I just took my MOM out of Galveston. Stroke survivor,limited speech, walks with a cane for short distances,uses a wheelchair. She was treated like a queen by all on board. Since Alaska is a classic ship(wonder?) its smaller and easier to get around.. get at least a room with a porthole for alaska - and I would recommend a balcony cabin - this will help you avoid the crowds on deck... Buy the photo package and take as many pictures as you can - every character,dining,port etc- yes its like 400 bucks but these will be memories you will want. I have a pic of mom with chip and dale and another with her growling like a pirate I wouldnt trade for anything.

    Can she stay alone for even a limited time? Say to take a nap? or go to bed earlier? or will she require help for even the toilet? you can probably find some adult time when shes in bed *( mom crashed out a couple of times during the show) -

    Find accessible excursions - and enjoy the time with her... because once shes gone its too late...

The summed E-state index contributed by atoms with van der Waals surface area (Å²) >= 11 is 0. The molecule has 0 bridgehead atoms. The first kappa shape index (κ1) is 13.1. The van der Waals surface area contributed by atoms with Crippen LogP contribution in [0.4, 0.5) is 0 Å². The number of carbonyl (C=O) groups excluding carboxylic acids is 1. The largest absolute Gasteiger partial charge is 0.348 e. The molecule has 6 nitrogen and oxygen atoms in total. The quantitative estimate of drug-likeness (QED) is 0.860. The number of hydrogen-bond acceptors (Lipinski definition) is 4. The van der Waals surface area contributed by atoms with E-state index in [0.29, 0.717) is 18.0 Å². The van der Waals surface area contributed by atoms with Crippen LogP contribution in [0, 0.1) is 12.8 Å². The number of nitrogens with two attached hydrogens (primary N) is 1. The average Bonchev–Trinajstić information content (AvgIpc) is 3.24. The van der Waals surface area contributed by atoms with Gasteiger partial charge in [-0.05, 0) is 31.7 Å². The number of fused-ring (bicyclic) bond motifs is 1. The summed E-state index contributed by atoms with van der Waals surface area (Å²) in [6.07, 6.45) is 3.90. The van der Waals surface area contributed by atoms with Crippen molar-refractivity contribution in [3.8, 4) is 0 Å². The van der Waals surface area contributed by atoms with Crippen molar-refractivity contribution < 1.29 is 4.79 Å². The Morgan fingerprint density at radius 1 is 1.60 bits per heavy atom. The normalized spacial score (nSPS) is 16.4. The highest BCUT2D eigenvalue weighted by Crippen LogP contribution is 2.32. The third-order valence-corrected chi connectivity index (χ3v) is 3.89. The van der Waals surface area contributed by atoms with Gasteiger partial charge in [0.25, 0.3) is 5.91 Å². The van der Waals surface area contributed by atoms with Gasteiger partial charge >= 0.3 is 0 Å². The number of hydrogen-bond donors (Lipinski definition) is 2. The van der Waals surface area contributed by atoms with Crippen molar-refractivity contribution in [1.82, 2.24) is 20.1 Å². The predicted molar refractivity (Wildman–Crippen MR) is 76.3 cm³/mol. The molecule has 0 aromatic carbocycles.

14. Jgasink

    Jgasink Mouseketeer

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    Find a rehab facility with a gym attached and see if they offer personal trainers - Mom goes 4 time a week for a 1/2 hour at a time - she has increased stamina and strength -well worth it... it will help get her ready for
     
  15. rmom

    rmom Mouseketeer

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    They have a couple of handicapped rooms available with a port hole. Unfortunely none with a balcony. I am looking at this summer as we almost lost her twice in 2 years so who knows what we are in for in the future. She needs someone there so she doesn't fall.

    How did you find the rehad with a gym? It sounds like a good idea.
     
  16. Jgasink

    Jgasink Mouseketeer

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    we lucked out,its part of the facility where my mom did her initial stroke rehab -

    an quick internet search yielded this http://www.rancho.org/Default.htm

    look for a senior wellness program...

    Have a Great Time!!!

    John
     
  17. rmom

    rmom Mouseketeer

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    Thanks everyone for Your inputS. Unfortunately my sister & her husband can not go on any cruises (or trains) because of past injuries. We will be going somewhere but not on a cruise. Maybe we will fly to Alaska and go to Denail Park - we'll see.

    John - thanks for the info. I'll see what I can find in the SF bay area.